GNU/Linux is increasingly being seen as a viable, economical alternative to proprietary operating systems, and its market penetration, especially on servers, is increasing. To continue to grow Linux’s importance as a secure, low cost kernel, much more serious programmers are needed not only to keep improving it, but to develop stable drivers and most importantly to help continue the rapid Linux march to the Desktop.There is where Robert Love‘s new book comes in, Linux Kernel Development, 2nd edition, to introduce experienced programmers into the world of the Linux Kernel. The author is a very experienced Linux Kernel engineer, working for Novell.
This second edition is up to date, with just over 400 pages. It is easy to read, and might I dare say, even quite pleasant at some points. The book explains in detail all the major components of the current Linux Kernel (2.6) and in several cases compares it with older versions or other systems. It starts gently with some history and basic details and then dives into advanced topics such as scheduling of multiple programs on multiple processors, the interrupt system, and continues to memory management and the file system and various other interesting subjects, including debugging. At the end it has three appendixes and a very detailed index.
Every chapter explains in detail how a Kernel subsystem works, sometimes using very nice examples. While it contains many source examples, practically one per page, it is not swamped in source code.
The author succeeds in making even the most complicated subjects like multiprocessing synchronization, locking and the dreaded deadlocks, easy to understand using simple and nice examples. I found most topics clear and easy to digest.
But nothing is perfect in this world, so I have a few criticisms, for this otherwise well written book. It would be nice if it had more actual examples in some areas. For instance, it explains in great detail so much about Bottom Halves and how they work, even how they used to work, but beyond the theory I would like to see some actual examples of Bottom Halves, or even a list of common Bottom Halves in Linux, etc. Generally, maybe I’m asking too much but it would give a more complete picture in some chapters, if after the lengthy detailed theory of how a mechanism works and how the reader can make their own, it had more actual examples of the existing mechanisms built-in to Linux.
Also it would be great if some comparisons on all these internal operations were made to the market leader, Microsoft Windows XP.
The Linux Kernel is a huge subject, without underestimating the great job the author has put in these 400 pages, I would expect a book for the Linux kernel to be around 700-800 pages including a reference list or chart on all parts of the Kernel and their file names. Maybe in the next edition? Also, although this is not a specialized driver-writing book, it should have at least one chapter about drivers, as it is such an important subject.
On the other hand, this is a very good book, a good addition to a programmer’s bookshelf, it succeeds in describing the Linux Kernel in good detail, but in not too much detail. I am a newcomer to the Linux world, but have extensive experience on other operating systems. This book gave me quickly a good understanding of how the Linux Kernel works in detail, without boring me with endless source code or being too abstract. In other words it is well balanced in the level of detail it provides on its various subjects.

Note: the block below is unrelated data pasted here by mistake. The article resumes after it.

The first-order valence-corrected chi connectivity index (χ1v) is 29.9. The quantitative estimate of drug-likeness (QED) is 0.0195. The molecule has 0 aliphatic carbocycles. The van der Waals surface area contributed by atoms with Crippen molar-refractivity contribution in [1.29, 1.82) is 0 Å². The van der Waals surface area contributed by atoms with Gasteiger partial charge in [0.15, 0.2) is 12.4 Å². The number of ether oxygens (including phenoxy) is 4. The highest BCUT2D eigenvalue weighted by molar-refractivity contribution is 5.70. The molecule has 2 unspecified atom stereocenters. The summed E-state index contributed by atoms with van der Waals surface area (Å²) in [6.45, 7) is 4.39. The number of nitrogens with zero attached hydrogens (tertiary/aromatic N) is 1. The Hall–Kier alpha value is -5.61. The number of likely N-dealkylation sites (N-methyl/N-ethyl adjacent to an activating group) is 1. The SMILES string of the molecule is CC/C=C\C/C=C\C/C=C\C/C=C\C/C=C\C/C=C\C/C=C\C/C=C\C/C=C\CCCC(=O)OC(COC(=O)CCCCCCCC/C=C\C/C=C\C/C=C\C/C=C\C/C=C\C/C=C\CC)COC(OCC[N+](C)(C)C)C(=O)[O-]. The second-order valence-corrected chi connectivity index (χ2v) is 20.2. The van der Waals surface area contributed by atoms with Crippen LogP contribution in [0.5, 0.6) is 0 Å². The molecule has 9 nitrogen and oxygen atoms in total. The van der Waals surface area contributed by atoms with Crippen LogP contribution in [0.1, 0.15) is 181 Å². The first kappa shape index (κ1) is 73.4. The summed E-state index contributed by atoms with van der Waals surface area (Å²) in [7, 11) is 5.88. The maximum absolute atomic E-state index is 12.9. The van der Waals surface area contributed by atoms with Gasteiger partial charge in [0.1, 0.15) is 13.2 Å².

This is a serious book about a serious deep subject, if you are an experienced programmer wanting to enter the depths of the Linux Kernel or just you want to see how really does this Linux thing work, then I personally strongly recommend this book to you, as it was an enjoyable and quite thought provoking read for me.
Buy “Linux Kernel Development“
About the Author
Michael Krech is the Director of Intelligent Firmware Ltd, Surrey, U.K. and an operating systems designer, having written a couple himself.
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I’ve also just finished reading it and found it a very educational book, althought sometimes a bit hard to understand as the topic is very complex.
I definitely agree that the LKD could expand a lot more – in fact, splitting between a “LKD basics” and a “LKD advanced” would be worth it IMO.
Ideas for future editions:
-I found the index to be incomplete as not all of the kernel functions shown in the book are indexed and those that are you have to look under “functions” to find them. This is pretty stupid for a book full of them!
-More diagrams to help understand the content and actual examples would be appreciated.
-Features of the kernel should have a note indicating at which version they appeared. Many parts of the book reads like a man page… It could perhaps start with a real-life example and explain it in details instead.
-The history of the kernel could be much more detailed. It would be nice to have some kind of “Heroes of the kernel” detailing the most spectacular contributions of the top kernel hackers as sidenotes to the relevant chapters.
-Areas of current and future areas of research would make a nice, inspiring appendices
-More parallels and comparison with what can be found in a standard OS book would make it more educational
-a “Suggested exercises” would end the chapters nicely
I also look forward to future editions from Mr Love with more diverse subjects added. The largest hole in the book being the lack of coverage of the networking aspect of the kernel. Subjects such as benchmarking, UML/Xen, OProfile, SELinux, crypto and LTT would also be worth covering as they mature (perhaps in a LKD avanced?).
The Linux kernel seems like the best kernel to study, since the source code is actually open. You can see what they are talking about it real.